Should You Use Dry Shampoo On Your Kid's Hair?

Take Charge on 11.20.12

Photo: martinak15/Creative Commons

In all of my hair care experiences (and trust me, I've gone through many hair care experiences), I only learned about "dry shampoo" a few months ago after having a keratin treatment to tame my thick, wavy, frizzy hair. When you have any sort of straightening treatment done on your hair, you can't wash it for 72 hours. My hairdresser handed me a bottle of this fine powder with a brush to use on my scalp during that waiting period.

My mom voice instantly wondered, "Could I use this on my kids on nights when they don't want to wash their hair?" 

First, let's start with the basics.  What is dry shampoo? It's sold as a powder, like my hairdresser gave me, or an aersol spray, and is typically used as a quick way to freshen up hair when you can't wash it. Think of it as a go-to when you're in-between washes, or you don't want to wash your hair because you want to enjoy your blow out or new style for a few more days. Dry shampoo works by absorbing the natural oils, like debris and sweat, from the hair and scalp, explains Mercedes Urquiza Parrilli, a stylist at George the Salon in Chicago. She says dry shampoo needs to be blotted or brushed into hair so users can get the best results.   

Could dry shampoos be used on kids? Parilli, who is also a mom, warns that dry shampoos do contain ingredients that may be too harsh on a child's scalp. She wouldn't use it on kids. And even if your child wasn't bothered by a certain dry shampoo product, it's definitely not going to get you out of hair-washing battles. Remember, dry shampoo doesn't actually clean the scalp and hair; it's a temporary "fix."  Because kids are usually so active, Parrilli recommends that children have their hair washed every other day or everyday with a children's shampos, which contain gentler ingredients.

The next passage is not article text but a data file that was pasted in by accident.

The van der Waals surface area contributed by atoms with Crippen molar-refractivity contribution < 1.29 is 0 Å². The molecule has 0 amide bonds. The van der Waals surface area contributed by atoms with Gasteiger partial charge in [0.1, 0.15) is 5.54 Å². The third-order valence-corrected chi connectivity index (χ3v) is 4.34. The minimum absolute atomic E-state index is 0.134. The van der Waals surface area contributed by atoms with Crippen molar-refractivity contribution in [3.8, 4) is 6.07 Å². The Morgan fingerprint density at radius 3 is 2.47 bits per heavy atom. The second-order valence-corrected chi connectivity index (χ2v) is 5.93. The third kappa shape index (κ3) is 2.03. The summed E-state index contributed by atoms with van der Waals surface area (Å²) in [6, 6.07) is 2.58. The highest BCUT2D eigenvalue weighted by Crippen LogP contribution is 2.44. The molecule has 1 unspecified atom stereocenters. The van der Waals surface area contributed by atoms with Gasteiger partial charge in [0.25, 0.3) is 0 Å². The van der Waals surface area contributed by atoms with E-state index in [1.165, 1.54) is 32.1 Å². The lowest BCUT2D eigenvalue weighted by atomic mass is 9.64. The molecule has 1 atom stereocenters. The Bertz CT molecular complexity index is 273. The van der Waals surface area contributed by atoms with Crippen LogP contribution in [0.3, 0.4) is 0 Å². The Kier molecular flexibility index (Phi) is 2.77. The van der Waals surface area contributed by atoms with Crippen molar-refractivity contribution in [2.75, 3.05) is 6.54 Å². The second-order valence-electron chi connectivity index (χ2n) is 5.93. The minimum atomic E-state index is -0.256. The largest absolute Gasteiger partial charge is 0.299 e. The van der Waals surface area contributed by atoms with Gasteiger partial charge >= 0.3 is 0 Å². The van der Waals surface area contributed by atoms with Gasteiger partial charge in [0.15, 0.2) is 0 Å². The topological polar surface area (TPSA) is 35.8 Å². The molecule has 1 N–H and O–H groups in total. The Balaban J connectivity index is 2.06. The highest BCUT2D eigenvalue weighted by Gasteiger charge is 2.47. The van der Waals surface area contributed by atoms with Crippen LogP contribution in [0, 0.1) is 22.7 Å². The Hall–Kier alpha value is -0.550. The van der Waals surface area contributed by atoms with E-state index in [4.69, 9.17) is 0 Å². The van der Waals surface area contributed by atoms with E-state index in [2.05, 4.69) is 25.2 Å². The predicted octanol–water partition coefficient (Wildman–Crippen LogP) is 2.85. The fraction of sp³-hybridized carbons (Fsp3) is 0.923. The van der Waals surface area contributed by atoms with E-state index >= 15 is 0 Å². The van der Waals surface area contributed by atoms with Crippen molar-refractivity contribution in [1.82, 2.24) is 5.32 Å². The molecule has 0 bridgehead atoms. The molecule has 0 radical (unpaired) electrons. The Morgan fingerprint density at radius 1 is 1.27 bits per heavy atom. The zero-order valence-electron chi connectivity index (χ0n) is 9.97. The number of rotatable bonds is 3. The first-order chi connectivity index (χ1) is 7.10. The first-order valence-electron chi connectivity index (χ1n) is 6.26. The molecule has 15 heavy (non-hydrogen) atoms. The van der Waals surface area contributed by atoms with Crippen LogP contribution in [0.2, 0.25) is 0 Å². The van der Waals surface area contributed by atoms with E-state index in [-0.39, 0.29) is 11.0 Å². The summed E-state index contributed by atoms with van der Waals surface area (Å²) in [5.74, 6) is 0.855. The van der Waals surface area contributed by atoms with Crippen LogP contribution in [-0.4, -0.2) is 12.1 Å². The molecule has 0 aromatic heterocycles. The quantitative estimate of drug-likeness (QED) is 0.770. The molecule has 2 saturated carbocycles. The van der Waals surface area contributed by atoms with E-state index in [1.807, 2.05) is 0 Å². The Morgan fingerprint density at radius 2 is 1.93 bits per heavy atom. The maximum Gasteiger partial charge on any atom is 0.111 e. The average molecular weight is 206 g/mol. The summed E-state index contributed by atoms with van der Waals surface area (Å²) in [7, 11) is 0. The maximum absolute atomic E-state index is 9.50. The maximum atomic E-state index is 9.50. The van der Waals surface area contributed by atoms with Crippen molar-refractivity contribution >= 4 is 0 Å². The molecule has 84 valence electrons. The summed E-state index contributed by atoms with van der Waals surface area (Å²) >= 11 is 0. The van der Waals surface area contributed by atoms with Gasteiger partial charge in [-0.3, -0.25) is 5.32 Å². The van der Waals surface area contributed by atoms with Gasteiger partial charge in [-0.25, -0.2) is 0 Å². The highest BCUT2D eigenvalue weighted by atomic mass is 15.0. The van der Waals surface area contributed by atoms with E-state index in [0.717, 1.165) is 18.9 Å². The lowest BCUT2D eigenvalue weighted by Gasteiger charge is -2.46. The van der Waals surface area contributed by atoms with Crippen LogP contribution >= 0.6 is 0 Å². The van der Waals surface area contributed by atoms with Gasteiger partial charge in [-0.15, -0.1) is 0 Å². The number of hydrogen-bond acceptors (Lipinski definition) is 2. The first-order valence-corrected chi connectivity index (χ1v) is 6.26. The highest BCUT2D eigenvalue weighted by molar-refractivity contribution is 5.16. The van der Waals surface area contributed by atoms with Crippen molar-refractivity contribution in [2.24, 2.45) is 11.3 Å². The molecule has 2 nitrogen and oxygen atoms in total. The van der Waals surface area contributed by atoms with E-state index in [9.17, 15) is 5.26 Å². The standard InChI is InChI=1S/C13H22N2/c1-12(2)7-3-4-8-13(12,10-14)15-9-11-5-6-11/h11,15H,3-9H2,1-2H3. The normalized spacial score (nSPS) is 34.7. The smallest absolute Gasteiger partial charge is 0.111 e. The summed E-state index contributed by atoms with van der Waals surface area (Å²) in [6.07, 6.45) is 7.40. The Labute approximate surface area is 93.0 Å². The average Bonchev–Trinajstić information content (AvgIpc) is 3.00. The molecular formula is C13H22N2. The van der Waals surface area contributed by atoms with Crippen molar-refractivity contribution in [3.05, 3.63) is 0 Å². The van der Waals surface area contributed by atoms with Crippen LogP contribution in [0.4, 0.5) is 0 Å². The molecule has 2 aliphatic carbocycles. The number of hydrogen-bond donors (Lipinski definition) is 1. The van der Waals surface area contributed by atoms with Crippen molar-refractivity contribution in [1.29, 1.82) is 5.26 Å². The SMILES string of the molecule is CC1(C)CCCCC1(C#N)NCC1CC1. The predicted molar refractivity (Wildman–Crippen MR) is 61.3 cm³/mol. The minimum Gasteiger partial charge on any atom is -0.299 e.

Hair expert Alan Bauman, M.D., says that parents also need to remember that oil production usually increases when kids begin puberty.  "So as your kids age and their activities [age], they should probably wash/shampoo more frequently, and not just their scalp!" he adds. 

Is there a perfect balance of washing your hair and using a dry shampoo? Of course not. The end goal is to have a clean scalp and keep "hair follicles clear from debris and stimulated for healthy hair growth," says Dr. Bauman, "The perfect hair-care balance leaves your hair clean, yet moisturized--looking and feeling great."   

How often you wash your hair and use dry shampoo depends on your hair type and texture, scalp, how you style your hair, your lifestyle, among many other factors. Says Dr. Bauman: "Some people need to wash twice a day, some twice a week. Shampooing should be followed by conditioning in order to moisturize and protect the hair fiber. If you have fine, thinning hair you might need to wash more often to remove sebum (oil) that tend to weigh the hair down hampering styling."

Adds Parrilli, "The longer, thicker, curlier, and more chemically processed your hair, the more you can wait between shampoos."  

 And if you do want to try dry shampoo on your own hair, Dr. Bauman offers these tips:

    • If the you generally have oily, limp or flat hair and an oily scalp that causes oil buildup between shampooing, try a dry shampoo for those in-between times.
    • Usually it’s the root near the scalp that affects styling and coverage, especially if you’ve got fine/thinning hair. Apply the dry shampoo product at the scalp, near the root.
    • Because dry shampoo is taking away the oils on your scalp, know that you risk leaving your hair dull and feeling rough--especially if you have cuticle damage from over-styling. 

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